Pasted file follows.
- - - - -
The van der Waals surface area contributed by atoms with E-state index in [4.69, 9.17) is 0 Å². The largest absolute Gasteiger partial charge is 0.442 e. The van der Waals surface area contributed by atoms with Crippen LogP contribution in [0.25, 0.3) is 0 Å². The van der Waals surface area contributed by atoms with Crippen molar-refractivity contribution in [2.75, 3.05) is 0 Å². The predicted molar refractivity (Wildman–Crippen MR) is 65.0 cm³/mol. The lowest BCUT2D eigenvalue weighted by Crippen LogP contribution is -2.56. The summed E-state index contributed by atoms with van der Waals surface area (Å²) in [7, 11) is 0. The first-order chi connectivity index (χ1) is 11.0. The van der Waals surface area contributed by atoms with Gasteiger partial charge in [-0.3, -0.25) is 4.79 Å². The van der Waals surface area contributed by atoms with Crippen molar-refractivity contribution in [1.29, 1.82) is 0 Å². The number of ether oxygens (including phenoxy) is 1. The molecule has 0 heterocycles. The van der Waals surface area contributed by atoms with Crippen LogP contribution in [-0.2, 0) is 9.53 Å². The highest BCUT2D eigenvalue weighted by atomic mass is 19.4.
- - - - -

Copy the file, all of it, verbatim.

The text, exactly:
The van der Waals surface area contributed by atoms with E-state index in [4.69, 9.17) is 0 Å². The largest absolute Gasteiger partial charge is 0.442 e. The van der Waals surface area contributed by atoms with Crippen LogP contribution in [0.25, 0.3) is 0 Å². The van der Waals surface area contributed by atoms with Crippen molar-refractivity contribution in [2.75, 3.05) is 0 Å². The predicted molar refractivity (Wildman–Crippen MR) is 65.0 cm³/mol. The lowest BCUT2D eigenvalue weighted by Crippen LogP contribution is -2.56. The summed E-state index contributed by atoms with van der Waals surface area (Å²) in [7, 11) is 0. The first-order chi connectivity index (χ1) is 11.0. The van der Waals surface area contributed by atoms with Gasteiger partial charge in [-0.3, -0.25) is 4.79 Å². The van der Waals surface area contributed by atoms with Crippen molar-refractivity contribution in [1.29, 1.82) is 0 Å². The number of ether oxygens (including phenoxy) is 1. The molecule has 0 heterocycles. The van der Waals surface area contributed by atoms with Crippen LogP contribution in [-0.2, 0) is 9.53 Å². The highest BCUT2D eigenvalue weighted by atomic mass is 19.4.